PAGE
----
Impact of Migration to the UK on Lithuanian Migrant Family Relationships
Since the opening of European borders to new EU member states, a large number of immigrants continue to arrive in the UK and specifically to the East Midlands and East Anglia. To date, little or no research has been conducted to understand their experience and adjustment in this part of the country. With my research I aimed to find out how Lithuanian emigration affected family relationships and to identify issues that families face when a member emigrates on his/her own. I conducted qualitative research using different methods of data collection: online (skype) and face-to-face interviews, focus group and remote discussion techniques. Data has been coded using NVivo8 and NVivo10 and analysed using grounded theory. Findings show that the transition stage, while a family lives apart, puts an enormous strain on relationships within a family. However, it does not lead to nor causes break ups provided the family was a close unit prior to migration. The final results support the emerging theory that if the family had good relationships back in Lithuania, then all challenges of migration would not break that bond. On the contrary, they would strengthen relationships. My findings answer the initial research question as to whether migration to the UK affects Lithuanian family relationships by suggesting that it does not any more than any other stressful life events, e.g. death, childbirth, job loss, illness, house move, etc. Findings suggest that, if families discuss matters and look for the solutions together, the negative impact of migration might be avoided or lessened. My research contributes to the knowledge by applying novelty frameworks such as grounded theory and Layder’s theory of social domains in order to analyse and understand the Lithuanian migration phenomenon in the UK, particularly in East Anglia and the East Midlands.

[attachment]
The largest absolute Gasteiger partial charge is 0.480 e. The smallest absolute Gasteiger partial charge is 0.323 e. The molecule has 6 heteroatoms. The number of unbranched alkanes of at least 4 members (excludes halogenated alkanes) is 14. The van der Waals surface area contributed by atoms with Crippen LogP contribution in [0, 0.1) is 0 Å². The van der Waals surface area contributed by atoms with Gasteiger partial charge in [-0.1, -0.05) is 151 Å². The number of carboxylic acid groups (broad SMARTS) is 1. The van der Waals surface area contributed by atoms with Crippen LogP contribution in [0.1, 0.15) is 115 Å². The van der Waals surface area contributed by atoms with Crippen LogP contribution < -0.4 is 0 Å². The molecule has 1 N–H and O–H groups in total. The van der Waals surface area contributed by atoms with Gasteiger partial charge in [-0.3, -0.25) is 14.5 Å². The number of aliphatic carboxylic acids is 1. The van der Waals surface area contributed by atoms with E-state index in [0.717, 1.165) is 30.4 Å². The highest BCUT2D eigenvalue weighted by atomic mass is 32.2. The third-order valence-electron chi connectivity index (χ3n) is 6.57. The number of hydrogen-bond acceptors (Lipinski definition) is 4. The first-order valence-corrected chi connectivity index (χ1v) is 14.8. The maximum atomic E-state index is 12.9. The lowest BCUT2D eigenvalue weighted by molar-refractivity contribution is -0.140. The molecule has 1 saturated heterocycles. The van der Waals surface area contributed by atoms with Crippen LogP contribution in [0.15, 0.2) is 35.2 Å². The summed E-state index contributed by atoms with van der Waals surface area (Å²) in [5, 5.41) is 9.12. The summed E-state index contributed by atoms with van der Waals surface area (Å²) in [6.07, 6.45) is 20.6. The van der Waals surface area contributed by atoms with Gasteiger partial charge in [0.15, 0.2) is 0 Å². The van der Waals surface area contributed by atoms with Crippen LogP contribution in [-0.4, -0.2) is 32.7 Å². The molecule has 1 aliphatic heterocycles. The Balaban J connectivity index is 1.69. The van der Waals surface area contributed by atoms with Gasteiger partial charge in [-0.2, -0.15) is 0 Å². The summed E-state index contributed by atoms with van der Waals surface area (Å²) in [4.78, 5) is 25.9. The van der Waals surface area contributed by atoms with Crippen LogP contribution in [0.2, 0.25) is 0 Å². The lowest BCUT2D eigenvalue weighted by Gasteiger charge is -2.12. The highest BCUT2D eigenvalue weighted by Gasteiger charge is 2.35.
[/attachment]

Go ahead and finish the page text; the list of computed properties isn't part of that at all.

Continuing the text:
- PhD